The last thing Daniel Kulick, M.D., wants is for a person with chest pain to tough it out at home.
Get to the hospital emergency room. Best of all, get to Mission Hospital’s emergency room, where a team of coronary care specialists who are part of the Chest Pain Center will determine the cause and danger associated with the pain and provide necessary treatment within minutes.
Too embarrassed to call 911 for fear that your pain might not be a heart attack? “Don’t die of doubt,” advises the American Heart Association.
Whether a person walks in to the ER on his or her own, is driven by a family member or is brought unconscious by ambulance — each patient is treated with the same urgent and complete care.
“If a person is having a heart attack, he or she will go directly to cath lab for stent or angioplasty,” says Dr. Kulick, Director of the Mission Hospital Chest Pain Center.
A stent is a tiny wire mesh that is inserted through a catheter to an artery blocked by plaque; the mesh is then expanded to keep that artery open. Angioplasty is the procedure during which a tiny balloon is inserted through a catheter to a blocked artery, inflated so that blood can flow easily again in that artery, then removed.
Even if chest pain is not a heart attack, it can be a warning of heart disease. The team will keep the patient for observation, to determine just what that warning means. A treadmill test and other tests will help a cardiologist determine the cause of the chest pain and possible treatment.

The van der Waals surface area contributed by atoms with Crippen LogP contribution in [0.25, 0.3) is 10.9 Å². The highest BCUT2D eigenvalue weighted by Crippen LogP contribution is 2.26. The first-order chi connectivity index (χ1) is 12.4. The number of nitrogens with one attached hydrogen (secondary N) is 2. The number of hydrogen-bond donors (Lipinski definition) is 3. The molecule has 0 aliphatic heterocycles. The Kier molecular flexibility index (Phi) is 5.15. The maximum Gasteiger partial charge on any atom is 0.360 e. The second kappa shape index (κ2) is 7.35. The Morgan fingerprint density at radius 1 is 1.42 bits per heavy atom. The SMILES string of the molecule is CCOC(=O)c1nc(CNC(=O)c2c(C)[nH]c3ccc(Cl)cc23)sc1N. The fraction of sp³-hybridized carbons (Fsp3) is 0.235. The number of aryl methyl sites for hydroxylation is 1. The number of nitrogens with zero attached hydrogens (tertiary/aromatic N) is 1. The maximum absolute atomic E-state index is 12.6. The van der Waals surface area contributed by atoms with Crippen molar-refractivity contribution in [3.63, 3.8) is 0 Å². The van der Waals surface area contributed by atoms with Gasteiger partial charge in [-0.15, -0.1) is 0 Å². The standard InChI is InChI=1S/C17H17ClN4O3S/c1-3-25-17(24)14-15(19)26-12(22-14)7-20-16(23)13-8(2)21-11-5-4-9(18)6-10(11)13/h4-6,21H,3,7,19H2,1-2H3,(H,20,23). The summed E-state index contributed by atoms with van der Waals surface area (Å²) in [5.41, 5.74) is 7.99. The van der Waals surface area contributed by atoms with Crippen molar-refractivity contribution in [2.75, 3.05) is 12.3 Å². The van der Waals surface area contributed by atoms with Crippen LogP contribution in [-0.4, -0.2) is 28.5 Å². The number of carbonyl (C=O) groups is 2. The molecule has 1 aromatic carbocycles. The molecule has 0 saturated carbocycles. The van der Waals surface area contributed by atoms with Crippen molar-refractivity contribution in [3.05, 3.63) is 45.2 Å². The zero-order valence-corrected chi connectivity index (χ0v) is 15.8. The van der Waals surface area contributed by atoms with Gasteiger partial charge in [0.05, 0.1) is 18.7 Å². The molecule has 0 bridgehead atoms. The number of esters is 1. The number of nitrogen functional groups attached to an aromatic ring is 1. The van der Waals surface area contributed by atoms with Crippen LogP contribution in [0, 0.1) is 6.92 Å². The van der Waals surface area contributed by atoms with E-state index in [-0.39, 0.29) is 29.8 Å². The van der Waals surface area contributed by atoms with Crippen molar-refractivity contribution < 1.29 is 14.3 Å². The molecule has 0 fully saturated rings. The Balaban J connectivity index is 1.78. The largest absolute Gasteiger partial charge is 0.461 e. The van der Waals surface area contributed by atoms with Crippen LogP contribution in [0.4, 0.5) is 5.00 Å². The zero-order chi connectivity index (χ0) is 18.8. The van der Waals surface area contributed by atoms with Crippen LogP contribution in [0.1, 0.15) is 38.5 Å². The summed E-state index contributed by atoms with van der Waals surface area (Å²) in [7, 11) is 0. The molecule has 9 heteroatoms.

“There is a long list of causes of chest pain,” says Dr. Kulick, “only a few are dangerous.”
And a heart condition that is not dangerous now, could become dangerous without treatment. To appreciate the value of the Chest Pain Center, it’s helpful to know how far coronary care has come: “In the old days, it was up to the ER doctor to say okay, you’re safe to go home — and occasionally patients would go home and have a heart attack,” says Dr. Kulick.
The Chest Pain Center team works fast — for a good reason: it can save lives. “Our goal is that it takes less than 90 minutes from the time a person walks through our door and to angioplasty or stent,” says Dr. Kulick. “And 95 percent of the time it’s done in that time frame, and this includes patients who are actually having cardiac arrest and have been resuscitated.”
The amount of time it takes for a heart attack patient to get treatment is a major factor in a life or death outcome. Mission Hospital is known in the area for being equipped to receive and treat anyone having a heart attack, fast.
“In Laguna Beach, they keep an ambulance parked there 100 percent of the time,” says Dr. Kulick. “If a patient is diagnosed as having a heart attack, that patient can be put in an ambulance and brought here — and even coming from Laguna we can meet the under 90-minute time.”
Who staffs the chest pain center?
The staff of the Chest Pain Center — nurses, doctors and technicians — meets regularly to make sure that the procedures are working smoothly. “These extraordinarily skilled people meet quarterly to review what we’re doing — the teamwork is phenomenal,” says Dr. Kulick.
What is it like to work with this team? “It’s very gratifying,” says Dr. Kulick. “We used to give heart attack patients morphine, then sit and watch people die. It’s so gratifying that now we can do so much for them.”